Well, this is a great question. If you are a lender you know by looking at your pipeline and you can pretty much see if you will get paid this month. Recruiting talent is like filling a pipeline of prospects, you will just need to learn how to measure your activity. If you have a streamlined hiring process, and can properly vet a candidate and get to the offer, then you will want to know your conversion ratios.

A good rule of thumb is; 1 hire out of 5 qualified candidates, still leaving you with 4 qualified candidates in your recruiting pipeline. Important to note: Just because you make an offer, that does not guarantee a net hire, counteroffers from their current employer or competitive offers will have an effect on your net results.

The information in this article is part of the The PlayBook Mortgage Recruiting e-Learning series. Join the Month Mortgage Recruiter Coach Lesson to learn more about Winning the Elusive Candidate and watch the entire series of recent webinars covering topics from; list building to recruiting, closing and on-boarding talent.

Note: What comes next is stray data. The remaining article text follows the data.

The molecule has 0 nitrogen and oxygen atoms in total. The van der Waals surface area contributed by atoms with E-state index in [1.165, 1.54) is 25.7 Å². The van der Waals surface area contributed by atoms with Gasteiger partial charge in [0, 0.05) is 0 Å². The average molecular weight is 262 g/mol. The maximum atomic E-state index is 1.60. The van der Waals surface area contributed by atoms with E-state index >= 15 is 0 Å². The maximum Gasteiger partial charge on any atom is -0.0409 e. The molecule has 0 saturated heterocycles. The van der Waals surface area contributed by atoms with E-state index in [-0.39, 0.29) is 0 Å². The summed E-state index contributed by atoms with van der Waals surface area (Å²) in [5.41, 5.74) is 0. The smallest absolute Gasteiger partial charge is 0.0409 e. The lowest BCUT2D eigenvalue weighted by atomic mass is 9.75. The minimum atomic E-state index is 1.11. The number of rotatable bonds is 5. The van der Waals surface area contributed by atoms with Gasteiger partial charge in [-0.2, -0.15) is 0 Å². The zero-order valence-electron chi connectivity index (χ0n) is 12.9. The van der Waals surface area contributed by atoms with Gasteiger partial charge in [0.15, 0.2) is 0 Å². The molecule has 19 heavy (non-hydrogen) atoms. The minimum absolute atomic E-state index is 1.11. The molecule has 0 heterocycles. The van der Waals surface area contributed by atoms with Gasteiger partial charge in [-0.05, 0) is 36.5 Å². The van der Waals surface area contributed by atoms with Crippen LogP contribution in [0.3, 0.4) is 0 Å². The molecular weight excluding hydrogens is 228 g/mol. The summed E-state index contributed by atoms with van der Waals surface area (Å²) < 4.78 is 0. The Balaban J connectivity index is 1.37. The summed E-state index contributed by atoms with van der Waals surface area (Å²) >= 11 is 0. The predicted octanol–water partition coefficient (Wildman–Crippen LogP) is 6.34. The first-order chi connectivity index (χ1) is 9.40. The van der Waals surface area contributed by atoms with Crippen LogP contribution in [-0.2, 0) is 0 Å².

We hope to see you next month

We encourage you to visit our website on a regular basis to access the latest month’s newsletter. In each issue, we will focus on new recruiting trends and opportunities in the mortgage industry!

In addition to the mortgage industry news, new challenges and recruiting opportunities, we offer tips and techniques from Jim and the team at EMAC Recruiting Academy… Where our goal is to raise your Recruiting Intelligence!

EMAC Recruiting Academy Training utilizes state-of-the-art platform and wide-ranging recruitment training curriculum to the mortgage industry.